There were farmlands dotted along our drive, many cows and calves. At one point we saw three ranchers on horseback herding their cattle, so neat. This was such a beautiful drive, the GPS didn’t like it though, kept trying to send us to the freeway, glad we disobeyed, despite sending ‘the voice’ into quite a tizzy!

We arrived back at Grand Sierra Resort, Reno, in time for dinner. The campground was packed so our spot was along the back fence next to the road, not nearly as nice a location as our previous week here. Danielle came over in the evening with our passports so we are ready to go!

Crater Lake National Park: Friday, May 28th

We were still too early in the year, after the harsh winter, to be able to access the Park via the North Entrance; this meant a longer drive around to the South Entrance, passing beautiful, fast-flowing streams and cliffs with trees barely hanging on, as erosion is clearly stealing their root-bed. As we entered the Park, the amount of snow slowly increased to dramatic proportions. There was just an incredible amount.

With 44 feet of average annual snowfall, Crater Lake National Park is one of the snowiest inhabited places in America. Keeping Highway 62 and the road to Rim Village open year-round is no easy task. Each day, the park’s heavy equipment operators work from 4am to 8pm in 2 different shifts, clearing snow and sanding roads. During heavy storms, snow removal becomes a 24-hour operation, with crews working 12 hours at a time. The amount of snow moved each winter by the park’s roads crew is astounding. With it, you could create a ski trail 3 feet wide, 6 inches deep, and long enough to circle the Earth at the equator!

As the weather was clear, we by-passed the Visitor Center initially and headed straight up to the overlook at Rim Village. As with the Grand Canyon, seeing Crater Lake for the first time totally took our breath away, it is amazing, a brilliant blue, so deep and wide.

7,700 years ago Mount Mazama collapsed after a massive volcanic eruption and left a deep basin (caldera) where the tall mountain once stood. Centuries of snowfall and snowmelt filled this basin with clear, pure water of an amazing blue hue, creating a lake 1,943 feet deep. It is the deepest lake in America, five miles wide. It is one of the purest and most pristine in the world. This environment provides scientists with an opportunity to study the subtle effects of human influence and global forces. It never gets any higher than it is, as it drains off through natural holes in the rock face.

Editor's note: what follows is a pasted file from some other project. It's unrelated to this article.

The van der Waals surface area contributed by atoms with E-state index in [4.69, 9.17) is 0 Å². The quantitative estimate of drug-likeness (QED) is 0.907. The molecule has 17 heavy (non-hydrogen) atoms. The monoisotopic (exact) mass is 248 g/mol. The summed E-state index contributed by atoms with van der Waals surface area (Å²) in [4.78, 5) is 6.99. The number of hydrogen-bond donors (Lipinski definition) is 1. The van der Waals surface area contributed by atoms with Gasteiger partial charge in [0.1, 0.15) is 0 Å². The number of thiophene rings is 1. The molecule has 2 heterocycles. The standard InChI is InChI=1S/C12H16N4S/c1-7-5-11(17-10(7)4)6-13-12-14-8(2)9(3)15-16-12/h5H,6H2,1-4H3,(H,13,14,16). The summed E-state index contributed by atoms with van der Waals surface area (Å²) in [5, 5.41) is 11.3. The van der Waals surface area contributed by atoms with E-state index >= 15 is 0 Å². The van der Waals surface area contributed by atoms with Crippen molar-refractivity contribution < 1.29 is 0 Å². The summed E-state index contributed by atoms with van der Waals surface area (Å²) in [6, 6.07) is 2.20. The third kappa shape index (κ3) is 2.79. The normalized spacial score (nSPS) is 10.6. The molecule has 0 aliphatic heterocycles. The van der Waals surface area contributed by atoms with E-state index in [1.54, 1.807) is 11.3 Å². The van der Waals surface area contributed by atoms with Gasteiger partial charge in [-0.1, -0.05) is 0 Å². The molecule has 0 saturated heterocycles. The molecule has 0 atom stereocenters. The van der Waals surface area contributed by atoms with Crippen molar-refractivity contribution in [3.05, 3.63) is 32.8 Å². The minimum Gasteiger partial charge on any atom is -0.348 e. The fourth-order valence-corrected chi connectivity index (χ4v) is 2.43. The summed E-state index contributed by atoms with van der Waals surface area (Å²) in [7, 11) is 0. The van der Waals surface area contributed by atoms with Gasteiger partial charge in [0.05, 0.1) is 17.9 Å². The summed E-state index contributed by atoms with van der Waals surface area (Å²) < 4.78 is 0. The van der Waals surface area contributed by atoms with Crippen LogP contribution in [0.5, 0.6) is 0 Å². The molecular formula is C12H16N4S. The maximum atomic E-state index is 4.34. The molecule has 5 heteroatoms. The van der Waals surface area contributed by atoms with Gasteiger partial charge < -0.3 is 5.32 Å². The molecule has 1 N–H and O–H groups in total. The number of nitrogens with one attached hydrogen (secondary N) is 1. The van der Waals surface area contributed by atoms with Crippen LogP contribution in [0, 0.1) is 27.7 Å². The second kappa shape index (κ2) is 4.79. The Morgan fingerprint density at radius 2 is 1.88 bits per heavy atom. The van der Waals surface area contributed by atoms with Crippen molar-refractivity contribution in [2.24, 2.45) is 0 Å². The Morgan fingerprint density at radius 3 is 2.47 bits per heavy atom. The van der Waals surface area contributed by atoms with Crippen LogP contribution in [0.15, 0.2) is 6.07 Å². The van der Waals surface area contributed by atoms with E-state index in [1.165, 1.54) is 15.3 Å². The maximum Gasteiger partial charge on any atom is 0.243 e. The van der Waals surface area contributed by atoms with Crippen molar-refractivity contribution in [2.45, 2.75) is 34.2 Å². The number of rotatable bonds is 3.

In 1853 prospectors in search of gold found the lake and named it Deep Blue Lake. Later, others came to ‘discover’ it and re-named it Blue Lake and Majestic Lake (this from a group of soldiers who were challenged by their leader to be the first to reach the water, whoever got there first would be allowed to name it!). William Gladstone Steel first visited in 1885 and largely as a result of his efforts, Crater Lake became a national park in 1902.

Despite the long, snowy winters, as a result of its position at the crest of the Cascade Mountain Range, Crater Lake rarely freezes. The last time it froze was 1949 and Rangers were able to walk across the ice layer to Wizard Island. It was still only frozen from 2”-12”. Generally, it absorbs so much sunlight during the warmer months that its temperature doesn’t change drastically enough in the winter to create freezing.

We drove back down the switch-backs to the Visitor Center, accessible through the snow tunnel. We watched the informational video, a short one about the challenges of snow removal – there is metal piping under the road to allow the plows to detect where to go, the rim trail really drops off, so plowing can be quite dangerous, followed by a presentation on how Crater Lake came to be here. The kids were able to complete their Junior Ranger program, while using the video, exhibits and informational panels and sat with Ranger Brian for quite some time discussing their answers.

All the kids were eager to get back in the snow so we drove as far as would along Rim Drive – only about a mile! – to get more pictures of the Lake. Although the road was closed to cars, we were able to walk along quite a distance; they are obviously doing a good job clearing the rim for summer opening in July. It’s hard to believe that the snow will all have melted in another 6 weeks, the walls of snow on the side of the road are currently at least 12 feet high in places!

We had quite a few snowball fights along the way; it certainly distracted the kids from the fact that they were actually walking a ways! There were also more good photo opportunities of Wizards Island (so-named because it looks like a wizard’s hat) and also the Phantom Ship, a tiny little island on the far side of the Lake.

Our next stop was the Crater Lake Lodge area, a beautiful building with a very nice sledding hill next to it. We bundled up as best we could and carried those sand sleds, yep, back in service on the snow again – at the end of MAY! – to the top of the hill. They quickly created a great little run, and just as quickly, were soaked! Jake was determined to have another snowball fight, which Caitlin wanted nothing to do with as she was creating snow art and a mini-fort – so different those two! Thankfully I’d had the foresight to bring a change of clothes this time and they were needed!

Due to the long weekend, when we arrived back at the campground, it was getting quite crowded. Campers continued to arrive late into the evening, clearly a very popular place. We had a fire for the first time in a while, complete with filled mountain pies and s’mores, cooked over the flames. Despite how cold it was while we were there; we really enjoyed this beautiful, rustic, quiet campground – even though our water froze overnight!